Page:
Time's up for Mike Nolan and the San Francisco 49ers.
No more private workouts or tape reviews.
No more splitting hairs or quarterbacks.
What started three months ago as an exercise in rehabilitation for the 49ers reaches critical mass today when Nolan, the team's new coach and decision maker, reveals a draft strategy with the No. 1 pick that could be debated for years to come.
The decision will set in motion the reclamation job Nolan has begun in San Francisco as well as the 70th NFL draft in New York.
Nolan, whose preparation for this assignment included the past three years as Ravens defensive coordinator, must choose between Smith and Rodgers, two promising quarterbacks with issues, or wide receiver Braylon Edwards. He could also trade the pick or simply pass until he was ready to make a selection.
Hanging in the balance is a signing bonus of around $20 million and the long-term health of a proud but reeling franchise.
Nolan said this week that he had told no one of his decision, not even team owner John York or vice president of player personnel Scot McCloughan.
But speculation has been rampant in the weeks leading into the draft. Rodgers, who grew up in nearby Chico as a 49ers fan and later starred at Cal, was considered the early front-runner.
In the past week, perception seemed to favor Smith, who led Utah to an undefeated season. Edwards, from Michigan, has been a virtual afterthought even though he might be the surest player in the draft.
Nolan's real intention, it appears, is to generate value at the No. 1 spot in order to trade down in the first round. But the draft is weak at the top and there are no teams willing to take on the financial commitment or accompanying risk.
The Miami Dolphins hold the No. 2 pick and they also are inclined to trade out of the spot. But they privately have expressed interest in Smith.
What is clear about this draft is that Smith and Rodgers arrive with more questions than most top-rated quarterbacks.
Rodgers has been criticized for being another in a line of robotic quarterbacks under Cal coach Jeff Tedford who have failed to make their mark in the NFL. Among those quarterbacks are the Ravens' Kyle Boller, the Detroit Lions' Joey Harrington and the Houston Texans' David Carr.
Smith comes from a passing offense at Utah in which he operated almost exclusively out of the shotgun. That concerns NFL personnel men who would liked to have seen him play under center.
Rodgers' arm is stronger, but Smith, at 6 feet 3, is 2 inches taller.
Smith is extremely intelligent, but Rodgers is deemed more ready to play early.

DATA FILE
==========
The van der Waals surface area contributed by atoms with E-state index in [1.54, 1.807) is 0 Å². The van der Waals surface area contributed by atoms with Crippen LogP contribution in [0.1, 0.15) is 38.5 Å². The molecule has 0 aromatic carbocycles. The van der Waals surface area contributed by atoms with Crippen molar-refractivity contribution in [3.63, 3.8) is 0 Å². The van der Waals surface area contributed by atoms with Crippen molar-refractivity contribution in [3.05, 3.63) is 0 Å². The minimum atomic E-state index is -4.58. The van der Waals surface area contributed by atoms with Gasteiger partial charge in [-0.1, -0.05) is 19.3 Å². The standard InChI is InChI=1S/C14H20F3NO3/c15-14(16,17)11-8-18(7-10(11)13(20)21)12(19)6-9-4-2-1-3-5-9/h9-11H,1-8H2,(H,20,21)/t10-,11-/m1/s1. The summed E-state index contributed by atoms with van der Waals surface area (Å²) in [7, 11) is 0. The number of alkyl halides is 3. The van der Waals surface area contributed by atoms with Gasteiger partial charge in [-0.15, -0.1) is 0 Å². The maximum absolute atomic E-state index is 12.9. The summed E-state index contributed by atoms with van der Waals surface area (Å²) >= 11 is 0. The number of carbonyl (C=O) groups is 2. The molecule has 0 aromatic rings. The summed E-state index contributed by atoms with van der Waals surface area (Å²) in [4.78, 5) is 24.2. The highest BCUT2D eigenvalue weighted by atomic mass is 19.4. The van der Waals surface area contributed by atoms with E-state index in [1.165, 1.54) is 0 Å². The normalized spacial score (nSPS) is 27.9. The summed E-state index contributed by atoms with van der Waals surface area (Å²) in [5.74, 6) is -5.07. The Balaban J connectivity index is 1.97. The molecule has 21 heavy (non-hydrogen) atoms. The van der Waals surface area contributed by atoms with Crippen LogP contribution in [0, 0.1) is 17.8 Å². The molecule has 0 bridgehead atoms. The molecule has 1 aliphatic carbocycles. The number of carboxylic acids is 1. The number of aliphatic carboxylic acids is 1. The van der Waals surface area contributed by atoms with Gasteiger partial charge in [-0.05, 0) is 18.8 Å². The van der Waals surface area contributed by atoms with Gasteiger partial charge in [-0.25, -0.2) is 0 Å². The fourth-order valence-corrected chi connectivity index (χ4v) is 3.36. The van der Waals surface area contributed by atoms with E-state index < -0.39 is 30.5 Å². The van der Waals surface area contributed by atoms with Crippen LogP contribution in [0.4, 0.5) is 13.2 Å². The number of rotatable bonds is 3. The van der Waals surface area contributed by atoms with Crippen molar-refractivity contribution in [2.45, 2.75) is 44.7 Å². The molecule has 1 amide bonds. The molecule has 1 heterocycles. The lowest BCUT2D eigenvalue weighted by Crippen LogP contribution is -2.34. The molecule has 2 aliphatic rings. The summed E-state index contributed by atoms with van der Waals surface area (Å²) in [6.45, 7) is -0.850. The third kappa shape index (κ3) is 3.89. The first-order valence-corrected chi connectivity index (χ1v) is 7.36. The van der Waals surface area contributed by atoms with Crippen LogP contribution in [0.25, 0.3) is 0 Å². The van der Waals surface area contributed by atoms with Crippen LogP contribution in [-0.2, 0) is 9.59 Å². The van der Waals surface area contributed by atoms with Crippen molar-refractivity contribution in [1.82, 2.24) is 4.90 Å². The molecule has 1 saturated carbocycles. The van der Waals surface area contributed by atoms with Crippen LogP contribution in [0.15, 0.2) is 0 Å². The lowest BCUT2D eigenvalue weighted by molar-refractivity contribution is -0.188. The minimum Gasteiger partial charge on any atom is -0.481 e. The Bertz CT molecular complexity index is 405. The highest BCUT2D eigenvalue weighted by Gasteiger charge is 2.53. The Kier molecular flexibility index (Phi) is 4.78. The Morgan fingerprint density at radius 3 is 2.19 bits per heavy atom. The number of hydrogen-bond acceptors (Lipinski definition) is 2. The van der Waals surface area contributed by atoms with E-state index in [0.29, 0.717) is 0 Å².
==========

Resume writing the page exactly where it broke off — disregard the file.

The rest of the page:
Rodgers defends himself quickly against the charge of being a mechanical quarterback.
"I think that is one of my best attributes," he said. "I do the same thing every time. The ball gets out of my hand quick and I have a lot of arm strength as well. Being mechanical is a good thing."
Smith on being a system quarterback: "Obviously it is a different style of play. As far as football knowledge and things I was asked to do ... I think I can be more prepared than any quarterback - making checks at the line of scrimmage, reading defenses. What I was asked to know and do was more than anyone else. In that sense, I feel more prepared because I played in a system."
Mike Mayock, a draft analyst for NFL Network and a former defensive back with the New York Giants, says the 49ers should take Smith.
"My take on the quarterback situation is that I believe Alex Smith has the most potential," Mayock said. "He's 20 years old with tremendous upside and an above-average arm. ... I look at the tangibles and intangibles and it tells me that given proper coaching and time, this young man could be an excellent player in the NFL.
"I look at Aaron Rodgers, with above-average arm strength, a quick release, an accurate pocket passer. I don't get the same feeling as far as potential. But I think the worst you'd get is a pretty good quarterback, because I think he will make it."
There is one other element that could play into the decision. That is a contract.
Nolan originally indicated that getting an agreement with his first choice before the draft was important. He has since backed off that stance, and said it won't play a role in which player he takes.
Yet Rodgers, the homegrown product, would be easier and quicker to sign than Smith, who lives in La Mesa, Calif.
Rodgers is represented by Mike Sullivan, and Smith by Tom Condon.
Condon was the agent for last year's No. 1 pick, Eli Manning, who received a six-year contract worth as much as $54 million.
That's just the starting point.
Today : Rounds 1-3
Tomorrow : Rounds 4-7
Ravens' picks : 22nd, 53rd, 84th, 124th, 158th, 195th, 213th, 234th